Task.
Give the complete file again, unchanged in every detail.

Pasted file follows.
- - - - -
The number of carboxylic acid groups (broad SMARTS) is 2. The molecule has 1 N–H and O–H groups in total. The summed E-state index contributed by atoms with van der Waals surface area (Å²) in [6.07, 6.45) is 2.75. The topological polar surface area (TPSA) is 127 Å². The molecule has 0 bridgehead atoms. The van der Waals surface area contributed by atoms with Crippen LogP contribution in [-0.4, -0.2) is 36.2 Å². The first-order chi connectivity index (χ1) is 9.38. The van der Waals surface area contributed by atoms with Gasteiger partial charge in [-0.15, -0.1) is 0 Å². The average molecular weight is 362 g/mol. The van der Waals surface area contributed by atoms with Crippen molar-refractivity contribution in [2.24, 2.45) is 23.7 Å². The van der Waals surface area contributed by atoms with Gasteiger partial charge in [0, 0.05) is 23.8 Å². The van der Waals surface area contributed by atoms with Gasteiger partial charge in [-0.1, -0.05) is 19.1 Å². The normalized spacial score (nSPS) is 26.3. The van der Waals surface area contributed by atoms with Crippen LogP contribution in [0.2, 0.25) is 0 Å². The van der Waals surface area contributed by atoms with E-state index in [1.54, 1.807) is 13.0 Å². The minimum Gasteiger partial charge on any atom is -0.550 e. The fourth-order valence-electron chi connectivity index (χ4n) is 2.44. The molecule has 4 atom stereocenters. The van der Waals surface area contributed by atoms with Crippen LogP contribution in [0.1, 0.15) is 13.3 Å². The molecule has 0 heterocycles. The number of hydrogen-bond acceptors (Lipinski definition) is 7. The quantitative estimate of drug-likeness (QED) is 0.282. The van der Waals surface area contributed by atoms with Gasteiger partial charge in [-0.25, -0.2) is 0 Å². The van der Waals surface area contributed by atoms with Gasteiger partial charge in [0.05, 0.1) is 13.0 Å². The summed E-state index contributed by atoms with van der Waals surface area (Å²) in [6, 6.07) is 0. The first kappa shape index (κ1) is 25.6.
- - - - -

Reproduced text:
The number of carboxylic acid groups (broad SMARTS) is 2. The molecule has 1 N–H and O–H groups in total. The summed E-state index contributed by atoms with van der Waals surface area (Å²) in [6.07, 6.45) is 2.75. The topological polar surface area (TPSA) is 127 Å². The molecule has 0 bridgehead atoms. The van der Waals surface area contributed by atoms with Crippen LogP contribution in [-0.4, -0.2) is 36.2 Å². The first-order chi connectivity index (χ1) is 9.38. The van der Waals surface area contributed by atoms with Gasteiger partial charge in [-0.15, -0.1) is 0 Å². The average molecular weight is 362 g/mol. The van der Waals surface area contributed by atoms with Crippen molar-refractivity contribution in [2.24, 2.45) is 23.7 Å². The van der Waals surface area contributed by atoms with Gasteiger partial charge in [0, 0.05) is 23.8 Å². The van der Waals surface area contributed by atoms with Gasteiger partial charge in [-0.1, -0.05) is 19.1 Å². The normalized spacial score (nSPS) is 26.3. The van der Waals surface area contributed by atoms with Crippen LogP contribution in [0.2, 0.25) is 0 Å². The van der Waals surface area contributed by atoms with E-state index in [1.54, 1.807) is 13.0 Å². The minimum Gasteiger partial charge on any atom is -0.550 e. The fourth-order valence-electron chi connectivity index (χ4n) is 2.44. The molecule has 4 atom stereocenters. The van der Waals surface area contributed by atoms with Crippen LogP contribution in [0.1, 0.15) is 13.3 Å². The molecule has 0 heterocycles. The number of hydrogen-bond acceptors (Lipinski definition) is 7. The quantitative estimate of drug-likeness (QED) is 0.282. The van der Waals surface area contributed by atoms with Gasteiger partial charge in [-0.25, -0.2) is 0 Å². The van der Waals surface area contributed by atoms with Gasteiger partial charge in [0.05, 0.1) is 13.0 Å². The summed E-state index contributed by atoms with van der Waals surface area (Å²) in [6, 6.07) is 0. The first kappa shape index (κ1) is 25.6.